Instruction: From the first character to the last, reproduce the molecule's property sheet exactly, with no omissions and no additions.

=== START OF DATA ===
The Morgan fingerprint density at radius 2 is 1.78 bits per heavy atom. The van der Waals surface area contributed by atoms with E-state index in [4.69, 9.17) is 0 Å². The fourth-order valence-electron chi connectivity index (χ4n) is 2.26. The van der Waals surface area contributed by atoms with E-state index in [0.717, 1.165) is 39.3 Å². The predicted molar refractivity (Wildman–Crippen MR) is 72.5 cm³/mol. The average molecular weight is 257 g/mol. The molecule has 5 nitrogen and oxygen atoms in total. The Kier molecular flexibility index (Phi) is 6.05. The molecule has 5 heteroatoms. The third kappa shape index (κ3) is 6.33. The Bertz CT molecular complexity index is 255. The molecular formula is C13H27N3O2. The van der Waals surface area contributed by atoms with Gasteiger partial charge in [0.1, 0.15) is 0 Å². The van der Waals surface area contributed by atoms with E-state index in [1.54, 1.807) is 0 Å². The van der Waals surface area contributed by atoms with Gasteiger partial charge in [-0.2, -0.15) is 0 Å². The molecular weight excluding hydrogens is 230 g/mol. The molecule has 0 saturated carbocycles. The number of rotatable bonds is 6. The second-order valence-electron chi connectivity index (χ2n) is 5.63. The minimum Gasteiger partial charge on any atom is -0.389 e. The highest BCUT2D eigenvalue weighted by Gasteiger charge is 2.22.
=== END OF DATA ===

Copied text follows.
The Morgan fingerprint density at radius 2 is 1.78 bits per heavy atom. The van der Waals surface area contributed by atoms with E-state index in [4.69, 9.17) is 0 Å². The fourth-order valence-electron chi connectivity index (χ4n) is 2.26. The van der Waals surface area contributed by atoms with E-state index in [0.717, 1.165) is 39.3 Å². The predicted molar refractivity (Wildman–Crippen MR) is 72.5 cm³/mol. The average molecular weight is 257 g/mol. The molecule has 5 nitrogen and oxygen atoms in total. The Kier molecular flexibility index (Phi) is 6.05. The molecule has 5 heteroatoms. The third kappa shape index (κ3) is 6.33. The Bertz CT molecular complexity index is 255. The molecular formula is C13H27N3O2. The van der Waals surface area contributed by atoms with Gasteiger partial charge in [0.1, 0.15) is 0 Å². The van der Waals surface area contributed by atoms with E-state index in [1.54, 1.807) is 0 Å². The van der Waals surface area contributed by atoms with Gasteiger partial charge in [-0.2, -0.15) is 0 Å². The molecular weight excluding hydrogens is 230 g/mol. The molecule has 0 saturated carbocycles. The number of rotatable bonds is 6. The second-order valence-electron chi connectivity index (χ2n) is 5.63. The minimum Gasteiger partial charge on any atom is -0.389 e. The highest BCUT2D eigenvalue weighted by Gasteiger charge is 2.22.